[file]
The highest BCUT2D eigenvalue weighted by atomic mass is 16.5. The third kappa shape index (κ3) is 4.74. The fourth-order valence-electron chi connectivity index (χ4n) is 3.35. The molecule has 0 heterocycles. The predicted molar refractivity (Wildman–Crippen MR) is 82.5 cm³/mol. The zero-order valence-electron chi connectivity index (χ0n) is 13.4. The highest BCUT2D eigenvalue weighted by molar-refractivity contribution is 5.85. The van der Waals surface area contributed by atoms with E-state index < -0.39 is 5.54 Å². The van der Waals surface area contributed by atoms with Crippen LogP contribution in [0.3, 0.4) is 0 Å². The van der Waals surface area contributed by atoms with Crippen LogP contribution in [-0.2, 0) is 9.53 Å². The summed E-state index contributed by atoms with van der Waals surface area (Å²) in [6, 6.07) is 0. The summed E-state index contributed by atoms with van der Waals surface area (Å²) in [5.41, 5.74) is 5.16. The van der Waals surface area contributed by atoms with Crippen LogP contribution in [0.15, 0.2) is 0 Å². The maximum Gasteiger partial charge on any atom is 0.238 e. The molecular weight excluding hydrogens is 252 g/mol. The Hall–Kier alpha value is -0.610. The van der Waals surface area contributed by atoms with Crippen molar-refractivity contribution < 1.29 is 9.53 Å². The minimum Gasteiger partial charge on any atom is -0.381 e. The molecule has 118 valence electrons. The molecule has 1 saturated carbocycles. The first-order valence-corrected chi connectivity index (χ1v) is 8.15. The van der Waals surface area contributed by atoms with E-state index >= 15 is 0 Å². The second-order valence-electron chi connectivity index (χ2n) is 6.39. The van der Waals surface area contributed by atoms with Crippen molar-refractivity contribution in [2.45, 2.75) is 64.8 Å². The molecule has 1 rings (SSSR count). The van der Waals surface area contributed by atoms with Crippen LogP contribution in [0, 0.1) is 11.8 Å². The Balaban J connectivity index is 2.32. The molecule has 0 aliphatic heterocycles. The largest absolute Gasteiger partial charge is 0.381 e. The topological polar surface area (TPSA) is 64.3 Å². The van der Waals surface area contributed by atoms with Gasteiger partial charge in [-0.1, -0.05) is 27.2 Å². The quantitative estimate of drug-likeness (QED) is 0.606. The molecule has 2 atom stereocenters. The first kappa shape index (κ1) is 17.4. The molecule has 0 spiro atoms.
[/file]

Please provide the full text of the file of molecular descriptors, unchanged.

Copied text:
The highest BCUT2D eigenvalue weighted by atomic mass is 16.5. The third kappa shape index (κ3) is 4.74. The fourth-order valence-electron chi connectivity index (χ4n) is 3.35. The molecule has 0 heterocycles. The predicted molar refractivity (Wildman–Crippen MR) is 82.5 cm³/mol. The zero-order valence-electron chi connectivity index (χ0n) is 13.4. The highest BCUT2D eigenvalue weighted by molar-refractivity contribution is 5.85. The van der Waals surface area contributed by atoms with E-state index < -0.39 is 5.54 Å². The van der Waals surface area contributed by atoms with Crippen LogP contribution in [0.3, 0.4) is 0 Å². The van der Waals surface area contributed by atoms with Crippen LogP contribution in [-0.2, 0) is 9.53 Å². The summed E-state index contributed by atoms with van der Waals surface area (Å²) in [6, 6.07) is 0. The summed E-state index contributed by atoms with van der Waals surface area (Å²) in [5.41, 5.74) is 5.16. The van der Waals surface area contributed by atoms with Crippen LogP contribution in [0.15, 0.2) is 0 Å². The maximum Gasteiger partial charge on any atom is 0.238 e. The molecular weight excluding hydrogens is 252 g/mol. The Hall–Kier alpha value is -0.610. The van der Waals surface area contributed by atoms with Crippen molar-refractivity contribution < 1.29 is 9.53 Å². The minimum Gasteiger partial charge on any atom is -0.381 e. The molecule has 118 valence electrons. The molecule has 1 saturated carbocycles. The first-order valence-corrected chi connectivity index (χ1v) is 8.15. The van der Waals surface area contributed by atoms with E-state index >= 15 is 0 Å². The second-order valence-electron chi connectivity index (χ2n) is 6.39. The van der Waals surface area contributed by atoms with Crippen molar-refractivity contribution in [2.45, 2.75) is 64.8 Å². The molecule has 1 rings (SSSR count). The van der Waals surface area contributed by atoms with Crippen LogP contribution in [0, 0.1) is 11.8 Å². The Balaban J connectivity index is 2.32. The molecule has 0 aliphatic heterocycles. The largest absolute Gasteiger partial charge is 0.381 e. The topological polar surface area (TPSA) is 64.3 Å². The van der Waals surface area contributed by atoms with Gasteiger partial charge in [-0.1, -0.05) is 27.2 Å². The quantitative estimate of drug-likeness (QED) is 0.606. The molecule has 2 atom stereocenters. The first kappa shape index (κ1) is 17.4. The molecule has 0 spiro atoms.